On Friday I went to my local library in Thetford, to attend the local history group that meets monthly. This month we explored materials from the special collections. Thetford library has three collections, two named for notable historical figures connected to Thetford, which contain items pertinent to family and local history: Thomas Paine, Duleep Singh and Norfolk Studies.
Special collections are where libraries and archives meet. Libraries typically contain published materials like books, journals, newspapers, DVDs etc. that are not unique items. Archives typically contain unique original manuscripts and artifacts. Special collections may contain original materials, rare publications and other materials that inform the study of the collection’s topic. The Thetford special collections are kept in a separate room with controlled access.
Aerial photographs, newspaper cuttings and photographs came out of the archival boxes. One box contained a collection of photographs from the Jolly family of Thetford, which has not yet been catalogued. I judged them to be from the late 1800s and early 20th century. The photographer’s marks locate photographs in Hemel Hempstead, Luton, Reigate and other places. What a treat!
Thetford Library runs regular events which are publicised on their Facebook page @ThetfordLibrary and notice board. This week Thetford Library hosts its own exhibition and events in partnership with The British Library’s, Harry Potter: A History of Magic.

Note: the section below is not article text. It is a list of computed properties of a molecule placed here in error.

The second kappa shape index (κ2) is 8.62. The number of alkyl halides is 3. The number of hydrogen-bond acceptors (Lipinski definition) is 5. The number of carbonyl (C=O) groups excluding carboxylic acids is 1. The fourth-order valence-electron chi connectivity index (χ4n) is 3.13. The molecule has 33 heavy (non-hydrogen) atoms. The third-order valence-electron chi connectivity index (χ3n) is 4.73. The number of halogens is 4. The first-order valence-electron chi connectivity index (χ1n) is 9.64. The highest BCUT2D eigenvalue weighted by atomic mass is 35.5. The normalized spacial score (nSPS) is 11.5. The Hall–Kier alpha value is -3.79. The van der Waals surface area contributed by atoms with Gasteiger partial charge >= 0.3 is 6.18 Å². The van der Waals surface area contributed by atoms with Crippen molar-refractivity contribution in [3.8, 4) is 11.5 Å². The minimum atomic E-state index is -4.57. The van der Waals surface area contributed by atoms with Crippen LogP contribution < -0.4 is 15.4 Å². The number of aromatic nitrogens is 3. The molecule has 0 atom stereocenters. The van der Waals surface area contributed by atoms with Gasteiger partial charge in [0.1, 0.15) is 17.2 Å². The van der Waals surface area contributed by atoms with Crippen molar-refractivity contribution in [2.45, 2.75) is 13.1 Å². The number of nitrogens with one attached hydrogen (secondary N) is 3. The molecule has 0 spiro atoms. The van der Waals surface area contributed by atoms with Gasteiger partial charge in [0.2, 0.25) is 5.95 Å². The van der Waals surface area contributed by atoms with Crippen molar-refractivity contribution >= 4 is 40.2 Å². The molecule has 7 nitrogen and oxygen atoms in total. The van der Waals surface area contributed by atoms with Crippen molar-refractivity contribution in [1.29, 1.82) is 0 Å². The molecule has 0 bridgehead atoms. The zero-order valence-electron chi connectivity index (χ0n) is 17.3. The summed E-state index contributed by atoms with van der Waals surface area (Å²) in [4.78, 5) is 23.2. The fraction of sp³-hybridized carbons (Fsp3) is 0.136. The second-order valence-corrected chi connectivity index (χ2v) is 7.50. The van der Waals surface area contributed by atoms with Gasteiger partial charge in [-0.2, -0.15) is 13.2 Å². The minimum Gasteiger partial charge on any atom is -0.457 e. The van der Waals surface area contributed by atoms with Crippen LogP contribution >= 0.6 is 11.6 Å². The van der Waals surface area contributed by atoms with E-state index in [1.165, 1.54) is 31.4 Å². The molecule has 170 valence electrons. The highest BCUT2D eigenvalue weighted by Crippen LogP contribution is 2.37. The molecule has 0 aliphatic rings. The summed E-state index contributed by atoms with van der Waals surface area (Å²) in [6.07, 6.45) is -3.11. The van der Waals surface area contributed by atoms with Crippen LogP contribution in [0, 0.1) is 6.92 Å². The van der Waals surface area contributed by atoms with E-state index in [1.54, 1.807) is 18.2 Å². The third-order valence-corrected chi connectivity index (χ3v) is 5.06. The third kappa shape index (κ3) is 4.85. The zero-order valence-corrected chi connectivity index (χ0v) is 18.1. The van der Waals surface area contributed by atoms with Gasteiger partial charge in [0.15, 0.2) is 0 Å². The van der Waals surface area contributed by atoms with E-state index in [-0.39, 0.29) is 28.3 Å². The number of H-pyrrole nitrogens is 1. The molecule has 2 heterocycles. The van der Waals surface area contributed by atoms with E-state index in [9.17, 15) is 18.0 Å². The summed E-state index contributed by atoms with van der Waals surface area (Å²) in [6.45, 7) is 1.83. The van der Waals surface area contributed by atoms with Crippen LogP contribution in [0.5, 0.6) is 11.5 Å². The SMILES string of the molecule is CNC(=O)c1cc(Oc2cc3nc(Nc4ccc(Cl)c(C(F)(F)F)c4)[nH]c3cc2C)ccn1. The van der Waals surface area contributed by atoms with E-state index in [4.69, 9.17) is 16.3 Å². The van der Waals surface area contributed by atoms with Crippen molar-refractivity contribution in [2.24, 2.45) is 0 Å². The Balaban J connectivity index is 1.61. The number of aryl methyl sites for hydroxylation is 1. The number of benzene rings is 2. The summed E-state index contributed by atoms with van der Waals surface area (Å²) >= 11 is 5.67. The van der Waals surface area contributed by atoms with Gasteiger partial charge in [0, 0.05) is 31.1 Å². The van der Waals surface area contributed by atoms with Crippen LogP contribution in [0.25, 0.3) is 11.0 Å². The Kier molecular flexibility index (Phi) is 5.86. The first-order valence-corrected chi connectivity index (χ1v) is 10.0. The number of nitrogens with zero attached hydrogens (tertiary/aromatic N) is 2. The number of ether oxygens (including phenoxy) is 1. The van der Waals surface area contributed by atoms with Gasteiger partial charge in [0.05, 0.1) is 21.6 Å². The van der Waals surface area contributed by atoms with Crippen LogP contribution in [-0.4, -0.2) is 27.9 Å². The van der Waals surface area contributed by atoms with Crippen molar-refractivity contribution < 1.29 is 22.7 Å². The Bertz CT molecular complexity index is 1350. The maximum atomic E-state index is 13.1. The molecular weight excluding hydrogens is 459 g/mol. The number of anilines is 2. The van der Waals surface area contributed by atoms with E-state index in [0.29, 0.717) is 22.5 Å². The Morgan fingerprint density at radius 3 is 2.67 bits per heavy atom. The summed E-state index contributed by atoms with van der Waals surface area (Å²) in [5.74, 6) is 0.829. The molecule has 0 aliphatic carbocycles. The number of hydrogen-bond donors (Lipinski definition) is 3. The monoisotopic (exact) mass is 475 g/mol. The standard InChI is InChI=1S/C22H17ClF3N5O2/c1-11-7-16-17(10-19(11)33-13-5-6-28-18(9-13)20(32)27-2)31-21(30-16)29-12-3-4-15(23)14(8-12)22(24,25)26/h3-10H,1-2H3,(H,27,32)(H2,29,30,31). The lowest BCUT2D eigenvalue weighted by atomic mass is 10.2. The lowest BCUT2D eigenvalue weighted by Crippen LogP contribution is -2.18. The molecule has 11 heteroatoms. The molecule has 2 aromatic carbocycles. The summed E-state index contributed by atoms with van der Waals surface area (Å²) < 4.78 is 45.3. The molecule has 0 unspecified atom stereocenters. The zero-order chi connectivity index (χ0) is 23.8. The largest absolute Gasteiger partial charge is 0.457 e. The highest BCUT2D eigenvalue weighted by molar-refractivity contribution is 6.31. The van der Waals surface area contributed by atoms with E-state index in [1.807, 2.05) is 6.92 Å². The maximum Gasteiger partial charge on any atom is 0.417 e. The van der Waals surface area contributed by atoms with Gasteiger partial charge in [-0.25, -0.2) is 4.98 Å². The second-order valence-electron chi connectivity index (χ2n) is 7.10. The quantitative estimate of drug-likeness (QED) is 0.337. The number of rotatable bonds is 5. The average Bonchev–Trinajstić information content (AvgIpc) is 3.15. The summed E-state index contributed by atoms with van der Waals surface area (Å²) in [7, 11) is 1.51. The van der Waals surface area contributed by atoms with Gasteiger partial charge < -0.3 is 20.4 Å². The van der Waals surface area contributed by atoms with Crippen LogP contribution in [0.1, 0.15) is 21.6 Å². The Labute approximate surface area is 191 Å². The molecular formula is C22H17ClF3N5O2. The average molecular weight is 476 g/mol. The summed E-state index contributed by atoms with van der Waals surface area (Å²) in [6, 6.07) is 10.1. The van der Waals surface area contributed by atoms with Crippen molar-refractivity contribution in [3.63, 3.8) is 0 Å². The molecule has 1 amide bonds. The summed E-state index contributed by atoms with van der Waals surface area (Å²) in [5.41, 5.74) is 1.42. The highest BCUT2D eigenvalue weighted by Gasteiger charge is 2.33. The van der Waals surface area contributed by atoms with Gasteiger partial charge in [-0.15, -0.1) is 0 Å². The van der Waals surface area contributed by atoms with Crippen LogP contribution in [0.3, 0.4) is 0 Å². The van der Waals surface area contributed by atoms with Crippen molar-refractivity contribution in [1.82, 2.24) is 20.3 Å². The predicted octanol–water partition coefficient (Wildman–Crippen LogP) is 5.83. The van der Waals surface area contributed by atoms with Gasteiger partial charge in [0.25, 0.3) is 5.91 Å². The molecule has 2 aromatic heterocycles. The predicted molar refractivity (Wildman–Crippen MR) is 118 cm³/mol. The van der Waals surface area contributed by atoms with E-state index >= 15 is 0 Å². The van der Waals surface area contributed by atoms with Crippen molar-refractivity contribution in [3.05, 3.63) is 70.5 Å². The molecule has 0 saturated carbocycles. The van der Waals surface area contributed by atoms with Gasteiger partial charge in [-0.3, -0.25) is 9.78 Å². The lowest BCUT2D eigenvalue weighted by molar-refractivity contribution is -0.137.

The exhibition focuses on the subjects taught at Hogwarts with examples of manuscripts from the British Library collections. I particularly like this 12th century herbal, written in Latin, which recommends two plants of the Centauria genus as snake bite remedies. Spot the centaur and the snake? The library holds modern books on the similar subjects.
Libraries, museums and archives are essential components of the information infrastructure. In the current climate of austerity, funding is under threat. The latest threat is to Northamptonshire libraries, where the Northamptonshire County Council proposes to close or out-source the management of 21 of its smaller libraries to community volunteers as a means of making £10 million cuts. This is the county council that caused uproar a few months ago with the proposal to charge £31.50 per hour to use Northamptonshire Archives. The Guardian draws the stark conclusion that the UK no longer has a national public library system.
Thankfully, Thetford Library is still funded with professional staff. Libraries need our support to demonstrate their value. Do pop in and explore your local library.
© Sue Adams 2017